On Friday, we bore witness as Paris was another destruction of the temple. A temple built to our own power, our own security, to faith in our own god-likeness. Because unlike Beirut or Bagdad, Paris is the same stadiums and restaurants and concert halls that we believe are safe for us. We are shaken because Paris could be here. We could be the ones out for dinner, watching the game, at a concert when the bullets start flying, or the suicide bombers decide to press the button.

If our faith is in the large stones and tall buildings and in the idea that violence couldn’t happen here, we will be disappointed.

And at the same time, if our fear is that every refugee is a terrorist and that we can close our doors and boarders to be safe while not also closing off some part of our hearts, we have again put our faith in the wrong thing.

Jesus warns us not to be surprised when the stones begin to fall and when the wars begin. But as we try to understand even more senseless violence and death, it is hard to understand what God is up to.

Jesus does give us a clue. The birth pangs.

As we are about to begin Advent, the church’s season of pregnancy, we know that the birth pangs mean that something new is about to happen. We know that the pain and suffering, the aches and stiffness, the loss of control and uncertainty about what is coming might be signs of impending death and destruction. But with God, we know that these are also the signs of something new, something being born into our world.

(Pause)

In just few minutes, the cathedral was nearly emptied out. Father Angelo and his group found an alcove to take shelter in with a few other tourists. There were sirens and the sound of gun fire coming outside. The world seemed to have flipped from wonderful European holiday to surreal chaos in the blink of an eye.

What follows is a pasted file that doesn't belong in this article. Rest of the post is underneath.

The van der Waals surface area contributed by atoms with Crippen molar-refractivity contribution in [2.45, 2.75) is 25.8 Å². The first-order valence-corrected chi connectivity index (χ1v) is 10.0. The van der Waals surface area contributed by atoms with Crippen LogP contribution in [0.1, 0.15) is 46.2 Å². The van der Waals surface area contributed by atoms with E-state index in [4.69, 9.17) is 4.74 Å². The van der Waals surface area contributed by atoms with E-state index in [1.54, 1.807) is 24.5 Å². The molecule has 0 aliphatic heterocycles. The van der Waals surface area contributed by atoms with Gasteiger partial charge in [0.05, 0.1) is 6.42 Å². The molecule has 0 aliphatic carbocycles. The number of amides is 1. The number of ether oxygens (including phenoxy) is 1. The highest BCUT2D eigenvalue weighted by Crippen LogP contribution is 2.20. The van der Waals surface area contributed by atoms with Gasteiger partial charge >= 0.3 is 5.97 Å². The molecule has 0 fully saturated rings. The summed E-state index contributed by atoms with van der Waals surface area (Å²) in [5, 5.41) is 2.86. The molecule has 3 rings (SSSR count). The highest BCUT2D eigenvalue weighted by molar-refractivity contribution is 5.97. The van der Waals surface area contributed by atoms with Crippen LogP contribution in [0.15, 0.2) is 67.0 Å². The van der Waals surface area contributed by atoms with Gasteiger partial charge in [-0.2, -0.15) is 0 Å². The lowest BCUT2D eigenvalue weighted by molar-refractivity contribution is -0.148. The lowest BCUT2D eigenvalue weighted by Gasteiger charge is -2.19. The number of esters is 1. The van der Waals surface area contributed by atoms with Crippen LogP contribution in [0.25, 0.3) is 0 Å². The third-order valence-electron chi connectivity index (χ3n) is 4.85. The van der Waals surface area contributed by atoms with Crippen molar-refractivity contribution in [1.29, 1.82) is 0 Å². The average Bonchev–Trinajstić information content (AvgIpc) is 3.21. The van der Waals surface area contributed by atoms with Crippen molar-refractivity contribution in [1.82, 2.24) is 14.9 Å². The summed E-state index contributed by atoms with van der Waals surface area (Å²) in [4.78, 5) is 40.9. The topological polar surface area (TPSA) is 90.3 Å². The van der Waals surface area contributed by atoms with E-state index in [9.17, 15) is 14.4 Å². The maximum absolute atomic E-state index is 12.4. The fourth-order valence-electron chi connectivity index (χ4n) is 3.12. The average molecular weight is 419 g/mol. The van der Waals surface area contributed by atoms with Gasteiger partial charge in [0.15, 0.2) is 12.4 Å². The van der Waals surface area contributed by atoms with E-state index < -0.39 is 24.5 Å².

As the group huddled together, the doors to the cathedral burst open. 3 young, dark skinned men with beards and backpacks came pouring in. The St. David’s tour group looked at each other in abject fear. A few started sobbing, one person cried, “This is the end.”

Father Angelo stood up and left the alcove. He waved the three men over to alcove. They came running, and as he ushered them into the alcove, breathing heavily, they sat down next to the others against the wall.

One looked up to Father Anglo and said, “Thank you, Father.”

Father Angelo nodded.

As the St. David’s group slowly began to relax, the three men checked their phones and caught their breath.

As the noises of chaos and sirens continued outside the church, the group settled in. One of the men, looking as scared and worried as anyone in the St. David’s group, looked again towards Father Angelo and said, “Father, will you lead us in prayer.”

“Yes… we should pray, shouldn’t we.” said Father Angelo.

And together, the 3 young dark skinned men, cathedral stragglers and the group of St. David’s began to pray, “Kyrie Eleison. Lord have mercy.”

(Pause)

In the midst to crashing stones, Jesus could have said that these things mean the end. Instead he says they are the birth pangs. That these things mean something beginning, not something ending. We so often see the struggle and pain, the chaos and uncertainty as symptoms of dying. Yet, these are also symptoms of pregnancy.